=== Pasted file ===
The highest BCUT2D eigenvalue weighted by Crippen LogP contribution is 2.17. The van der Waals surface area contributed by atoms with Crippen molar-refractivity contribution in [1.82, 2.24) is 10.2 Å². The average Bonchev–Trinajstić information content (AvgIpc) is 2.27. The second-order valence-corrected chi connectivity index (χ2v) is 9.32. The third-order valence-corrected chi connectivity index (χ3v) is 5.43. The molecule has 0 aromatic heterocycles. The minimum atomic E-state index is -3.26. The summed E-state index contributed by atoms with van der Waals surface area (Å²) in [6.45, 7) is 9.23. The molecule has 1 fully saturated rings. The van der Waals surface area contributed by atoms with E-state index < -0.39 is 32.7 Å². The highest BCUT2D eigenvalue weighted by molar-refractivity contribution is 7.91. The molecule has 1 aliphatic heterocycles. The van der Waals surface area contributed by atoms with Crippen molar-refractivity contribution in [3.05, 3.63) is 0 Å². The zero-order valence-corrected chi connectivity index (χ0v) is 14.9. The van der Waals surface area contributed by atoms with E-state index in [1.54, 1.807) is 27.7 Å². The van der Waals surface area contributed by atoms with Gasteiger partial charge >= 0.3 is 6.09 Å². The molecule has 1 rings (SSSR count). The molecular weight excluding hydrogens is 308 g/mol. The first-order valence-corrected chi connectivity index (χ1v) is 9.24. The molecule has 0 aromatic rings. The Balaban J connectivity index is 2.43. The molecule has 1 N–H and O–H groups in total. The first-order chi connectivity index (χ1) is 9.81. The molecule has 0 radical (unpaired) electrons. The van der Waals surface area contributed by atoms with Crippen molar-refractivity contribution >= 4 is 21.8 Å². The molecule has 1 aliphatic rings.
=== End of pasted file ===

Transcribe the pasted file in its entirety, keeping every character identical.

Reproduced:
The highest BCUT2D eigenvalue weighted by Crippen LogP contribution is 2.17. The van der Waals surface area contributed by atoms with Crippen molar-refractivity contribution in [1.82, 2.24) is 10.2 Å². The average Bonchev–Trinajstić information content (AvgIpc) is 2.27. The second-order valence-corrected chi connectivity index (χ2v) is 9.32. The third-order valence-corrected chi connectivity index (χ3v) is 5.43. The molecule has 0 aromatic heterocycles. The minimum atomic E-state index is -3.26. The summed E-state index contributed by atoms with van der Waals surface area (Å²) in [6.45, 7) is 9.23. The molecule has 1 fully saturated rings. The van der Waals surface area contributed by atoms with E-state index < -0.39 is 32.7 Å². The highest BCUT2D eigenvalue weighted by molar-refractivity contribution is 7.91. The molecule has 1 aliphatic heterocycles. The van der Waals surface area contributed by atoms with Crippen molar-refractivity contribution in [3.05, 3.63) is 0 Å². The zero-order valence-corrected chi connectivity index (χ0v) is 14.9. The van der Waals surface area contributed by atoms with E-state index in [1.54, 1.807) is 27.7 Å². The van der Waals surface area contributed by atoms with Gasteiger partial charge >= 0.3 is 6.09 Å². The molecule has 1 rings (SSSR count). The molecular weight excluding hydrogens is 308 g/mol. The first-order valence-corrected chi connectivity index (χ1v) is 9.24. The molecule has 0 aromatic rings. The Balaban J connectivity index is 2.43. The molecule has 1 N–H and O–H groups in total. The first-order chi connectivity index (χ1) is 9.81. The molecule has 0 radical (unpaired) electrons. The van der Waals surface area contributed by atoms with Crippen molar-refractivity contribution >= 4 is 21.8 Å². The molecule has 1 aliphatic rings.